Sen. Sherrod Brown (D., Ohio) criticized his party's 2020 presidential candidates for not "thinking about the general election" when they embrace positions and rhetoric antithetic to winning back working-class voters.
Brown, who until recently was weighing a presidential campaign, appeared on MSNBC's All In with Chris Hayes on Monday to discuss the 2020 race and "the calculation" candidates consider when deciding to run.
Hayes questioned if Brown's own decision to pass on a presidential run was because of "pushback from Chuck Schumer" over the difficulty Democrats would face in keeping his Senate seat, should he win. Ohio has "trended increasingly conservative and red," Hayes noted.
"No, I heard that literally from nobody. I was questioned about it by media, but nobody said—including people in Ohio and the Senate Democratic leadership—nobody said to me, ‘you can't do this,'" Brown said. "I think partly because we would be glad at this time to trade a Senate seat for the presidency."
There was "a recognition that if I were the nominee, I would have perhaps the best chance to beat Trump," Brown added.
Brown chalked up that advantage to his "Dignity of Work" theme, which emphasizes the concerns of working-class and blue-collar voters as much as those of the Democratic Party's liberal base.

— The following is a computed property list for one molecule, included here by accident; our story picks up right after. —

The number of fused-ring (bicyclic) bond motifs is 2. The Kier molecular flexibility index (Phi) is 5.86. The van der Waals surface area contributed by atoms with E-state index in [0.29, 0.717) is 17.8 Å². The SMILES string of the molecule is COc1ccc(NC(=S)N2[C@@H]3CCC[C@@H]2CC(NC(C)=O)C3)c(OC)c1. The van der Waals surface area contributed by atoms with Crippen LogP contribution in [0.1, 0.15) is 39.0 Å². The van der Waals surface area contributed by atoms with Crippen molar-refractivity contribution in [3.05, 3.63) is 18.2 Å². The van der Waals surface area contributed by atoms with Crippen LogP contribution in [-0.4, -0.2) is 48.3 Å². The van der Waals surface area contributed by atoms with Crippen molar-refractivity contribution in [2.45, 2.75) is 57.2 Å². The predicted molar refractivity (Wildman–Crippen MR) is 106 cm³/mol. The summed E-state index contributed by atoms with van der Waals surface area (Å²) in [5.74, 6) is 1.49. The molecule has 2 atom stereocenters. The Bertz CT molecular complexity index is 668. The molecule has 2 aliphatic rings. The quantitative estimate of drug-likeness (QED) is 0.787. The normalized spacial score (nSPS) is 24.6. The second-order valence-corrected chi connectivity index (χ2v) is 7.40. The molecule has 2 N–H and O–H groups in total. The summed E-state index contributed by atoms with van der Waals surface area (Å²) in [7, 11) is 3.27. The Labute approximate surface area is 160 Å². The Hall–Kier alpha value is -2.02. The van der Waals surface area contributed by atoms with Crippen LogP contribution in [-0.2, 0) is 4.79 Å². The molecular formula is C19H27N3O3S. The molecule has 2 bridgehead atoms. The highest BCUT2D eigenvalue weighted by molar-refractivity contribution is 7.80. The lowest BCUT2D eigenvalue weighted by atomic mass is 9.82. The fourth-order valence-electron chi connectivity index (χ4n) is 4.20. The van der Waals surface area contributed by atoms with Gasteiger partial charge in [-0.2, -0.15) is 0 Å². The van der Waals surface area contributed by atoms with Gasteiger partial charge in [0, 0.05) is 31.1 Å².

The senator added, however, that other Democrats could do just as well against Trump if they adopted that message.
"I want our candidates to start thinking about the general election and how you're going to win the general election," Brown said. "If they start talking to workers, of course, we play to our progressive base—I take a back seat to nobody on my votes against the Iraq War, for marriage equality, against NAFTA, and against the bankruptcy bill, and a whole bunch of issues as a progressive—but we have to talk to workers."
"If we do that, I predict if that we right, that whoever raises his or her hand on January 20th, … they will talk about the Dignity of Work in his or her inaugural speech," he continued.
Hayes requested Brown "sharpen" his remarks, especially as it seemed he was criticizing Democratic candidates for too narrowly focusing on liberal causes that can't "appeal broadly" to voters in places like Ohio.
"What is the thing that you're worried the field has been doing or is going to do that you're trying to provide an antidote to, that you think is bad," Hayes asked.
"I don't say it's bad yet. It might become that. I don't think that our candidates are thinking of the general election," Brown said. "I think that there is a bit of ‘one bird flies off the telephone wire, five more birds fly off the telephone wire' … I just want candidates to think for themselves and to move the country forward, and think about the general election."
Prior to opting out of a run for the Democratic presidential nomination, Brown drew criticism from liberals for his refusal to endorse "Medicare for all" and the Green New Deal. Both proposals have elicited widespread backing from 2020 Democrats, despite concerns over feasibility, cost, and implementation.
Brown's decision to pass on a White House run came one day after Priorities USA, the largest super PAC operating in support of the Democratic Party, announced Ohio would not be a top target in 2020.